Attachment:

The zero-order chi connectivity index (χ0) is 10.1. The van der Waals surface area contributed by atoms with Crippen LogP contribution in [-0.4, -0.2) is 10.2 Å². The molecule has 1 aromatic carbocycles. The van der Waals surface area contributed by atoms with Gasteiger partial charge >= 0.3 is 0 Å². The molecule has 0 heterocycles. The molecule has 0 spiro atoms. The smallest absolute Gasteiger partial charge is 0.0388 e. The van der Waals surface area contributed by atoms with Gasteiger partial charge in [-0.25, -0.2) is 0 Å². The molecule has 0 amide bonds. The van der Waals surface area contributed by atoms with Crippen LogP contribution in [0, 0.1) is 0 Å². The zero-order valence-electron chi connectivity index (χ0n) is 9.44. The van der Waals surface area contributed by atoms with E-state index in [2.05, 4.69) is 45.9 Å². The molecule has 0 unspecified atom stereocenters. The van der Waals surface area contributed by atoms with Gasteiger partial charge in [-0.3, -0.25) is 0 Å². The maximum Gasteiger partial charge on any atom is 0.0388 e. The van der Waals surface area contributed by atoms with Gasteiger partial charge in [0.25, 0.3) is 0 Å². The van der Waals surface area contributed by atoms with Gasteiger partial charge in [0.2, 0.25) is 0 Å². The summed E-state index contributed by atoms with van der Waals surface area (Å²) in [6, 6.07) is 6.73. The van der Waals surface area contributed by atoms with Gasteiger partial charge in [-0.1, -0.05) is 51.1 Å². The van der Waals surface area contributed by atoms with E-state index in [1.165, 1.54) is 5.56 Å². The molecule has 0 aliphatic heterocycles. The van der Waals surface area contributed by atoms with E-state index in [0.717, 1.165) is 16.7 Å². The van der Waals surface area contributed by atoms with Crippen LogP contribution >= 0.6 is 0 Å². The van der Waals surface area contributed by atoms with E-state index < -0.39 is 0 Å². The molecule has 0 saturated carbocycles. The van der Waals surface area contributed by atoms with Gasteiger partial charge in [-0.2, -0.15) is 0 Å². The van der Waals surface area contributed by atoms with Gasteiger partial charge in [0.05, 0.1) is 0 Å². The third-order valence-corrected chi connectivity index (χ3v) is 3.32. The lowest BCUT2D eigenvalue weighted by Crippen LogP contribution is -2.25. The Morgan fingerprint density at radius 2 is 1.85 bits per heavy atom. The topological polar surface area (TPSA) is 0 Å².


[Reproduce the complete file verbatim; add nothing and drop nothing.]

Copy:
The zero-order chi connectivity index (χ0) is 10.1. The van der Waals surface area contributed by atoms with Crippen LogP contribution in [-0.4, -0.2) is 10.2 Å². The molecule has 1 aromatic carbocycles. The van der Waals surface area contributed by atoms with Gasteiger partial charge >= 0.3 is 0 Å². The molecule has 0 heterocycles. The molecule has 0 spiro atoms. The smallest absolute Gasteiger partial charge is 0.0388 e. The van der Waals surface area contributed by atoms with Gasteiger partial charge in [-0.25, -0.2) is 0 Å². The molecule has 0 amide bonds. The van der Waals surface area contributed by atoms with Crippen LogP contribution in [0, 0.1) is 0 Å². The zero-order valence-electron chi connectivity index (χ0n) is 9.44. The van der Waals surface area contributed by atoms with E-state index in [2.05, 4.69) is 45.9 Å². The molecule has 0 unspecified atom stereocenters. The van der Waals surface area contributed by atoms with Gasteiger partial charge in [-0.3, -0.25) is 0 Å². The maximum Gasteiger partial charge on any atom is 0.0388 e. The van der Waals surface area contributed by atoms with Gasteiger partial charge in [0.25, 0.3) is 0 Å². The van der Waals surface area contributed by atoms with Gasteiger partial charge in [0.2, 0.25) is 0 Å². The summed E-state index contributed by atoms with van der Waals surface area (Å²) in [6, 6.07) is 6.73. The van der Waals surface area contributed by atoms with Gasteiger partial charge in [-0.1, -0.05) is 51.1 Å². The van der Waals surface area contributed by atoms with E-state index in [1.165, 1.54) is 5.56 Å². The molecule has 0 aliphatic heterocycles. The van der Waals surface area contributed by atoms with E-state index in [0.717, 1.165) is 16.7 Å². The van der Waals surface area contributed by atoms with Crippen LogP contribution >= 0.6 is 0 Å². The van der Waals surface area contributed by atoms with E-state index < -0.39 is 0 Å². The molecule has 0 saturated carbocycles. The van der Waals surface area contributed by atoms with Gasteiger partial charge in [-0.2, -0.15) is 0 Å². The van der Waals surface area contributed by atoms with Gasteiger partial charge in [0.05, 0.1) is 0 Å². The third-order valence-corrected chi connectivity index (χ3v) is 3.32. The lowest BCUT2D eigenvalue weighted by Crippen LogP contribution is -2.25. The Morgan fingerprint density at radius 2 is 1.85 bits per heavy atom. The topological polar surface area (TPSA) is 0 Å².